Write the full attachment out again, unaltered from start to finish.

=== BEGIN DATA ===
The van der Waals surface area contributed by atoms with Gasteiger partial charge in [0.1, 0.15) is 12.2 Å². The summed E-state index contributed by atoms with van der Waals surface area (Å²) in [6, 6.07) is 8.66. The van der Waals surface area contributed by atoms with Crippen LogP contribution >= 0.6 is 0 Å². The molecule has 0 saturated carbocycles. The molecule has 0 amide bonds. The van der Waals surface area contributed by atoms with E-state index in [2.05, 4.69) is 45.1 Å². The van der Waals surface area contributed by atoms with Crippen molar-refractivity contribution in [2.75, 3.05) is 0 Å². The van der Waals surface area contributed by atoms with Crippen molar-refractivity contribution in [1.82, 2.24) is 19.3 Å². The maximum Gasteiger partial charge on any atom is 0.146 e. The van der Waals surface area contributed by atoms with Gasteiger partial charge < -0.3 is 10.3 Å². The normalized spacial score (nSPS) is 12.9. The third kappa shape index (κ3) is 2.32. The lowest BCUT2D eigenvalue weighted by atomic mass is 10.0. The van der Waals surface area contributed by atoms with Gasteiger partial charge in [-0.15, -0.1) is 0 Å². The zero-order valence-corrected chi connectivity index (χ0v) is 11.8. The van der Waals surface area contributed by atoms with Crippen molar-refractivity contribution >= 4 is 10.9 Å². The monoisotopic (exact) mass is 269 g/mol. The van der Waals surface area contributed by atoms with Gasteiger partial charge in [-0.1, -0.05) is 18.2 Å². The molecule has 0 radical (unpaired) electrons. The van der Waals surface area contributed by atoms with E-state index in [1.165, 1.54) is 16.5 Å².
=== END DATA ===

The van der Waals surface area contributed by atoms with Gasteiger partial charge in [0.1, 0.15) is 12.2 Å². The summed E-state index contributed by atoms with van der Waals surface area (Å²) in [6, 6.07) is 8.66. The van der Waals surface area contributed by atoms with Crippen LogP contribution >= 0.6 is 0 Å². The molecule has 0 saturated carbocycles. The molecule has 0 amide bonds. The van der Waals surface area contributed by atoms with E-state index in [2.05, 4.69) is 45.1 Å². The van der Waals surface area contributed by atoms with Crippen molar-refractivity contribution in [2.75, 3.05) is 0 Å². The van der Waals surface area contributed by atoms with Crippen molar-refractivity contribution in [1.82, 2.24) is 19.3 Å². The maximum Gasteiger partial charge on any atom is 0.146 e. The van der Waals surface area contributed by atoms with Gasteiger partial charge < -0.3 is 10.3 Å². The normalized spacial score (nSPS) is 12.9. The third kappa shape index (κ3) is 2.32. The lowest BCUT2D eigenvalue weighted by atomic mass is 10.0. The van der Waals surface area contributed by atoms with Gasteiger partial charge in [-0.15, -0.1) is 0 Å². The zero-order valence-corrected chi connectivity index (χ0v) is 11.8. The van der Waals surface area contributed by atoms with Crippen molar-refractivity contribution >= 4 is 10.9 Å². The monoisotopic (exact) mass is 269 g/mol. The van der Waals surface area contributed by atoms with Gasteiger partial charge in [-0.1, -0.05) is 18.2 Å². The molecule has 0 radical (unpaired) electrons. The van der Waals surface area contributed by atoms with E-state index in [1.165, 1.54) is 16.5 Å².